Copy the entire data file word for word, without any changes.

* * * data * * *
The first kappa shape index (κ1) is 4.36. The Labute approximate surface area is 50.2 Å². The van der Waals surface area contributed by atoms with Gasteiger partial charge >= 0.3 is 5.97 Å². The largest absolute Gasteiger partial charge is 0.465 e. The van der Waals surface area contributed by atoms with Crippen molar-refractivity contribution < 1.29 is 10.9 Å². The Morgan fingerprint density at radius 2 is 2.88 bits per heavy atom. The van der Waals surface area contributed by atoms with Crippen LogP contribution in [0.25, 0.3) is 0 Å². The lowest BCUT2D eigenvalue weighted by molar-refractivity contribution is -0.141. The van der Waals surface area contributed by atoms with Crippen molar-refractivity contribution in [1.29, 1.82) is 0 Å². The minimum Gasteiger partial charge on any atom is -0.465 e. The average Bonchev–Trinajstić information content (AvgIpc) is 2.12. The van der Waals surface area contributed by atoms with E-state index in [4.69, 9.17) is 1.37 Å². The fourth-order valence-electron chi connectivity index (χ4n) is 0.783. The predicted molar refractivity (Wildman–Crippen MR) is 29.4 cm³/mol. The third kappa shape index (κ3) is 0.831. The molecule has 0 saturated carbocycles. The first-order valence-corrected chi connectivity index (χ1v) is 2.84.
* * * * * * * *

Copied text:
The first kappa shape index (κ1) is 4.36. The Labute approximate surface area is 50.2 Å². The van der Waals surface area contributed by atoms with Gasteiger partial charge >= 0.3 is 5.97 Å². The largest absolute Gasteiger partial charge is 0.465 e. The van der Waals surface area contributed by atoms with Crippen molar-refractivity contribution < 1.29 is 10.9 Å². The Morgan fingerprint density at radius 2 is 2.88 bits per heavy atom. The van der Waals surface area contributed by atoms with Crippen LogP contribution in [0.25, 0.3) is 0 Å². The lowest BCUT2D eigenvalue weighted by molar-refractivity contribution is -0.141. The van der Waals surface area contributed by atoms with Crippen molar-refractivity contribution in [1.29, 1.82) is 0 Å². The minimum Gasteiger partial charge on any atom is -0.465 e. The average Bonchev–Trinajstić information content (AvgIpc) is 2.12. The van der Waals surface area contributed by atoms with E-state index in [4.69, 9.17) is 1.37 Å². The fourth-order valence-electron chi connectivity index (χ4n) is 0.783. The predicted molar refractivity (Wildman–Crippen MR) is 29.4 cm³/mol. The third kappa shape index (κ3) is 0.831. The molecule has 0 saturated carbocycles. The first-order valence-corrected chi connectivity index (χ1v) is 2.84.